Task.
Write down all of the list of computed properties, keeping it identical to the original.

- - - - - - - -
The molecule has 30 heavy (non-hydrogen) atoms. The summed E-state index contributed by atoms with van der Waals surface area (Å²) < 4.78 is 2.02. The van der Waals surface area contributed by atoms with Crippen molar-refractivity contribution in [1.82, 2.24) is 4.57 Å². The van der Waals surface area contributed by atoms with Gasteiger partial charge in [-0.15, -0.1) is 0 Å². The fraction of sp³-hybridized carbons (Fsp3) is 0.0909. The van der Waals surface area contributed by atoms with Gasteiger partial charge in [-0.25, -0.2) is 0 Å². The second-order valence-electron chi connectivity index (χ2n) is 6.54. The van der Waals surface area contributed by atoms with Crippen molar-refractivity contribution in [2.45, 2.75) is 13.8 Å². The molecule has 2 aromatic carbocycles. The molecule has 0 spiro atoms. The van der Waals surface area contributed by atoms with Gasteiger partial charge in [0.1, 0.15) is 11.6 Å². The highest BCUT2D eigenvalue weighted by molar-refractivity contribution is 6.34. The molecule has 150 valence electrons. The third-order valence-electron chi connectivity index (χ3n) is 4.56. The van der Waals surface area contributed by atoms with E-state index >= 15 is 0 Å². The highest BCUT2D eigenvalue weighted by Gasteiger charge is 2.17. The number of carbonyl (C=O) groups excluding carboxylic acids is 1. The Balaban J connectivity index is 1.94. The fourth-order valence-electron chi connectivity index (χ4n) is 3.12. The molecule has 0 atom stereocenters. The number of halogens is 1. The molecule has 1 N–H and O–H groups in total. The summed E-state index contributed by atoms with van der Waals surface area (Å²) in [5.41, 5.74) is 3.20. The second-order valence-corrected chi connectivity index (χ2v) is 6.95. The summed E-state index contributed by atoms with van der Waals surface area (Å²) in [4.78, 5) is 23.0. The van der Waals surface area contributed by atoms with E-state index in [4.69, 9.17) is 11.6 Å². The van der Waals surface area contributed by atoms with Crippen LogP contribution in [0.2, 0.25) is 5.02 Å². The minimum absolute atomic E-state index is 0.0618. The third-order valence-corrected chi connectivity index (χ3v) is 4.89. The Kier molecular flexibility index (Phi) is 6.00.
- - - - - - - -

The molecule has 30 heavy (non-hydrogen) atoms. The summed E-state index contributed by atoms with van der Waals surface area (Å²) < 4.78 is 2.02. The van der Waals surface area contributed by atoms with Crippen molar-refractivity contribution in [1.82, 2.24) is 4.57 Å². The van der Waals surface area contributed by atoms with Gasteiger partial charge in [-0.15, -0.1) is 0 Å². The fraction of sp³-hybridized carbons (Fsp3) is 0.0909. The van der Waals surface area contributed by atoms with Gasteiger partial charge in [-0.25, -0.2) is 0 Å². The second-order valence-electron chi connectivity index (χ2n) is 6.54. The van der Waals surface area contributed by atoms with Crippen molar-refractivity contribution in [2.45, 2.75) is 13.8 Å². The molecule has 2 aromatic carbocycles. The molecule has 0 spiro atoms. The van der Waals surface area contributed by atoms with Gasteiger partial charge in [0.1, 0.15) is 11.6 Å². The highest BCUT2D eigenvalue weighted by molar-refractivity contribution is 6.34. The molecule has 150 valence electrons. The third-order valence-electron chi connectivity index (χ3n) is 4.56. The van der Waals surface area contributed by atoms with E-state index >= 15 is 0 Å². The highest BCUT2D eigenvalue weighted by Gasteiger charge is 2.17. The number of carbonyl (C=O) groups excluding carboxylic acids is 1. The Balaban J connectivity index is 1.94. The fourth-order valence-electron chi connectivity index (χ4n) is 3.12. The molecule has 0 atom stereocenters. The number of halogens is 1. The molecule has 1 N–H and O–H groups in total. The summed E-state index contributed by atoms with van der Waals surface area (Å²) in [5.41, 5.74) is 3.20. The second-order valence-corrected chi connectivity index (χ2v) is 6.95. The summed E-state index contributed by atoms with van der Waals surface area (Å²) in [4.78, 5) is 23.0. The van der Waals surface area contributed by atoms with E-state index in [4.69, 9.17) is 11.6 Å². The van der Waals surface area contributed by atoms with Crippen LogP contribution in [0.2, 0.25) is 5.02 Å². The minimum absolute atomic E-state index is 0.0618. The third-order valence-corrected chi connectivity index (χ3v) is 4.89. The Kier molecular flexibility index (Phi) is 6.00.